Amazon Pays Zero Corporate Tax for Second Year in a Row
SAN-FRANCISCO – February 21, 2019
Cyber-retailing giant Amazon Inc., the company that belongs to the richest man in the world, Jeff Bezos, did not pay a cent of corporate income tax either in 2017 or 2018. At the same time, Amazon’s revenues, which, in theory, should be levied, amount to many billions of dollars.
In fiscal 2018, Amazon's net income was $11.2 billion, which is two times more compared to $5.6 billion a year earlier. Yet, a report by the Institute on Taxation and Economic Policy (ITEP) shows that the company did not pay a single cent in income tax on both occasions—ironically in large part due to Trump’s tax bonanza of 2017. The same Trump, who is fighting against Amazon and Bezos:
Incredibly, the company’s latest corporate filing reveals that far from paying the statutory 21% income tax demanded under the new tax laws, it’s the federal government that ended up paying Amazon thanks to a slew of tax loopholes.
In 2017, Amazon collected $140 million in rebates for an effective tax rate of -2.5% with the company pocketing another $129 million last year for a tax rate of -1%. The fine print in Amazon’s tax disclosure says the company achieved this partly due to a tax break for executive stock options as well as various unspecified ‘‘tax credits.’’
In fact, Amazon is not the only high-profile company that has mastered the art of corporate subterfuge thanks to Trump’s hasty and not quite thought-out fiscal reform, complicated and confused by the actions of Congress. Last year, Netflix (Amazon’s “colleague” in the FAANG stock exchange group) got away with it too despite posting a net profit of $858 million, the largest in the video-streaming company’s history.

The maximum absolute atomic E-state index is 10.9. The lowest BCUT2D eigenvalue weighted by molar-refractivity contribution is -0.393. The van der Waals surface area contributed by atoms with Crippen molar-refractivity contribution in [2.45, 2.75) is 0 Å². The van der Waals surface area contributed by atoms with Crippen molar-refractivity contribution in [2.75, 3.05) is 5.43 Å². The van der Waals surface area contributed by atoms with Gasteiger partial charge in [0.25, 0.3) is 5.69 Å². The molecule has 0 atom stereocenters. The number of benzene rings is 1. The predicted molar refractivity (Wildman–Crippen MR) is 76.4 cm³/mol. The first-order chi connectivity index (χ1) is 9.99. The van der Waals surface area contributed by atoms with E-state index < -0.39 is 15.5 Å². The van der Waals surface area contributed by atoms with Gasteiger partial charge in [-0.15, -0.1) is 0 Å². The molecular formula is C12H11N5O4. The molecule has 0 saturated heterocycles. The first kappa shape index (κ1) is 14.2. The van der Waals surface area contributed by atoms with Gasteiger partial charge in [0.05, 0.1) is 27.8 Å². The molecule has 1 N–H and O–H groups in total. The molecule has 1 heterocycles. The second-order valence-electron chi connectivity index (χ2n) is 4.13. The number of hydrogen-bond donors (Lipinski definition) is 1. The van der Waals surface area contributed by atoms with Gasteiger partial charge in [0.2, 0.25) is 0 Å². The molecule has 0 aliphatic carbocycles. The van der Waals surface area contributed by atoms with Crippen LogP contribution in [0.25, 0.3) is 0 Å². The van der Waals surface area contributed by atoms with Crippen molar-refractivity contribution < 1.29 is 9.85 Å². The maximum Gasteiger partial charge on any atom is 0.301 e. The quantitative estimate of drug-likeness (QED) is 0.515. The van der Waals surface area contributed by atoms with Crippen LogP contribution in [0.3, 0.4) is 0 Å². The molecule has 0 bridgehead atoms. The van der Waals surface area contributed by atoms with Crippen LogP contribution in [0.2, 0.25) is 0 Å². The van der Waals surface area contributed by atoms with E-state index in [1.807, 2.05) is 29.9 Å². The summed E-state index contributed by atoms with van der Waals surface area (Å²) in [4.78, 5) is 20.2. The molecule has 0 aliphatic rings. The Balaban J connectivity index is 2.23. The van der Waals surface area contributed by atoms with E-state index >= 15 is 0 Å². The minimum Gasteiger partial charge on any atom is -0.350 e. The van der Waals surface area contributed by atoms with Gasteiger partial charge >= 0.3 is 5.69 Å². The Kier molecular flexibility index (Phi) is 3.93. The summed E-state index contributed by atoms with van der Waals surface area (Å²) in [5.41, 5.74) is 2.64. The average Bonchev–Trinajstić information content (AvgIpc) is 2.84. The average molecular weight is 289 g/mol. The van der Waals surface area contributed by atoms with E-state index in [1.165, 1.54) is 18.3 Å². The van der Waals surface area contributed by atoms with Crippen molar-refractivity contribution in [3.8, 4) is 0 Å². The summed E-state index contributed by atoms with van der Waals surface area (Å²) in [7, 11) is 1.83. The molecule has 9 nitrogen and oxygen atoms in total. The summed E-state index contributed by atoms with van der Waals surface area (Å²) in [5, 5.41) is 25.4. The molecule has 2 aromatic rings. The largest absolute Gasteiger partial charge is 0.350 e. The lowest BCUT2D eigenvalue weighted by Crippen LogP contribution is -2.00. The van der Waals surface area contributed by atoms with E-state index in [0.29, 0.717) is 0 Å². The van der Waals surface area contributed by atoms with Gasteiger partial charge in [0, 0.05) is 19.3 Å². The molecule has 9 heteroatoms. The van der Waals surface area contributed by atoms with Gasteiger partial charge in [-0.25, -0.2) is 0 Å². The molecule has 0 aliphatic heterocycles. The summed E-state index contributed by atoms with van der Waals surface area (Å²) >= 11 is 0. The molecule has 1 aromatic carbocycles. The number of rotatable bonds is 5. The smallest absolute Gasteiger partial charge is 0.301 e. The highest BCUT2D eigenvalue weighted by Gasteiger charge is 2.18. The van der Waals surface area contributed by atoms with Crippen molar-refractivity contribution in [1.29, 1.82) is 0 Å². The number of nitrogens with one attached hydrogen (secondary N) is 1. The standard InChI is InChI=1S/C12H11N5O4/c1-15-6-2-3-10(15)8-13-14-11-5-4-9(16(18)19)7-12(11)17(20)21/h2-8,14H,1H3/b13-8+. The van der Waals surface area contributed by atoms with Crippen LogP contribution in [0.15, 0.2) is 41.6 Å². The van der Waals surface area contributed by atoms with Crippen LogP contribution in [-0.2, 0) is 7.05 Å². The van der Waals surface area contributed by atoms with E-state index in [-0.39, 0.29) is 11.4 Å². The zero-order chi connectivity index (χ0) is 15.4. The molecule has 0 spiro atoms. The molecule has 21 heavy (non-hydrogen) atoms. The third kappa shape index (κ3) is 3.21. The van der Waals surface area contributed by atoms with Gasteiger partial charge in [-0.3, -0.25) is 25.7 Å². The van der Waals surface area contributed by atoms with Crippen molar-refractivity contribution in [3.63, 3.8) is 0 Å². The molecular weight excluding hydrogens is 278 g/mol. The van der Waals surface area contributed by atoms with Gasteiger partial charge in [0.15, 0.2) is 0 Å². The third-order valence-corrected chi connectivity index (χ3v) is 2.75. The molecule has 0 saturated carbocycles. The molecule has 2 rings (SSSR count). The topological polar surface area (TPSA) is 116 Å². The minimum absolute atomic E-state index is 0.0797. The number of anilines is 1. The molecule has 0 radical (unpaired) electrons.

However, the fact is that the scandal began with Amazon, and this is not accidental.
It is likely that the reactivation of the topic of "Amazon taxes" is related to the fact that Trump (who rightly perceives Bezos as his personal enemy) has to choose between an attack on Amazon in terms of antitrust laws and an attack in terms of taxes.
From a legal point of view, the antitrust approach is much more efficient, but politically, taxes are much more interesting. In the US, for a monopoly you can lose control over a part of your business, but for tax evasion you can go to jail.
If the “Amazon taxes” topic is a targeted media strategy (for example, the Forbes article) of the Republican Party, then it turns out that Trump intercepts the “socialist” agenda from the Democrats and uses it against one of his most dangerous opponents.